Transcutaneous Pacing (TCP) is a rapidly applied “non-invasive” technique that can be used successfully in the hospital, emergency department or field setting (1–9). Although the technique has been studied for three decades (7), it is only in the last few years that commercial units have been widely available. Improvements in pad design (particularly the development of non-metallic electrodes) and pulse characteristics (a pulse width of greater than 20 msec.) have allowed the development of units which may provide high capture rates with a level of discomfort which is tolerable in the conscious patient. Transcutaneous pacing may obviate the need for emergency transvenous pacing; further, it is easily adaptable to the field setting although early application appears to be needed for success (1,2).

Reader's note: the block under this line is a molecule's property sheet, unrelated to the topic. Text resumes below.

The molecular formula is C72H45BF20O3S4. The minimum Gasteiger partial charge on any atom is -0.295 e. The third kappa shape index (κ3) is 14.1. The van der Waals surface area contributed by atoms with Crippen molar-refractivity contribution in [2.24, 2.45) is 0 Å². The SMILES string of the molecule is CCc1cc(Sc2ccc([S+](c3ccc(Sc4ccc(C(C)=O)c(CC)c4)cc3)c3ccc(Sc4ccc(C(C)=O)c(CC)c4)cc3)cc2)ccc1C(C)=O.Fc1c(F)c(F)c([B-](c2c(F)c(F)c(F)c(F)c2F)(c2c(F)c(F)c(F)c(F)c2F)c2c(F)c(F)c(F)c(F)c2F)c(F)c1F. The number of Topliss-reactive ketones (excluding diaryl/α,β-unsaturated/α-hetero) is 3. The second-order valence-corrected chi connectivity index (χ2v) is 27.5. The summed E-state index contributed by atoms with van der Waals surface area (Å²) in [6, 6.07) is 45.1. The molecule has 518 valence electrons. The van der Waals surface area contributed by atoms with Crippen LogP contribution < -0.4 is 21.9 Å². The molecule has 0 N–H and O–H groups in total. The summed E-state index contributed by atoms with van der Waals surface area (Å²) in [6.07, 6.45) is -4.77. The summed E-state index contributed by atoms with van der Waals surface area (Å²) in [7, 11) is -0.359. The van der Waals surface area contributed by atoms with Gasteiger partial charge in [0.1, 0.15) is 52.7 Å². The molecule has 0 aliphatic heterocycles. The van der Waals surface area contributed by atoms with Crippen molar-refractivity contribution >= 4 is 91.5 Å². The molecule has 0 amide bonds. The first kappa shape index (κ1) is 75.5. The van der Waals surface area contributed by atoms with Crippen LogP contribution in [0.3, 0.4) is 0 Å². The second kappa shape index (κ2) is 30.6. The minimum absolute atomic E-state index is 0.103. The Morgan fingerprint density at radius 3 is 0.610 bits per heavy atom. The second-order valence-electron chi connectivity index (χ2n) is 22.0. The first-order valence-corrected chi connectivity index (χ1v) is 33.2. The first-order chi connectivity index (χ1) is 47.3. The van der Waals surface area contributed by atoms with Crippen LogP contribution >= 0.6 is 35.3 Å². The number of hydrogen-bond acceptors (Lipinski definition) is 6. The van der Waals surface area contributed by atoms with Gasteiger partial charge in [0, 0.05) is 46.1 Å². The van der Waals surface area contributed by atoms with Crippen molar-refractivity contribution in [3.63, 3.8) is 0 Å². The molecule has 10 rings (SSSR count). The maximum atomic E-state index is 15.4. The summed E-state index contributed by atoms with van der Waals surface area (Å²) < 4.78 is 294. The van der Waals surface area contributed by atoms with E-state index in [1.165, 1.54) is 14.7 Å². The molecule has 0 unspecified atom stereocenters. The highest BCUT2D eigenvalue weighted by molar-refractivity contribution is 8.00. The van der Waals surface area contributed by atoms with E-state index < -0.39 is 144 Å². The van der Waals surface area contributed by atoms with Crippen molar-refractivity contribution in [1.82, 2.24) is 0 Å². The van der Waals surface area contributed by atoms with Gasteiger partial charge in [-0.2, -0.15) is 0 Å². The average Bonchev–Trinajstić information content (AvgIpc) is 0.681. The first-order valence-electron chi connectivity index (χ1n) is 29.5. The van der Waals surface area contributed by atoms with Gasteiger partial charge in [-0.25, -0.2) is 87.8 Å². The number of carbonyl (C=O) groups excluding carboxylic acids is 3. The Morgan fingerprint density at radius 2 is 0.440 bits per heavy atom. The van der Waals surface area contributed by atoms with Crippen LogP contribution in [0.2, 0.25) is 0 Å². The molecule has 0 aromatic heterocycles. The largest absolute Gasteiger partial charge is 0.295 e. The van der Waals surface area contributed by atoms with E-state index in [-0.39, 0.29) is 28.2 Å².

No study has compared the relative effectiveness of different TCP units, and there are no published data on some of the devices. The purpose of this investigation was to compare the functions of five different external pacemaker units on ten volunteers, in order to determine: 1) what percent of subjects could be captured within the limits of tolerability (the capture rate); 2) how much current was required by each unit to capture (the capture threshold); and 3) the degree of discomfort produced by each pacemaker at the capture threshold.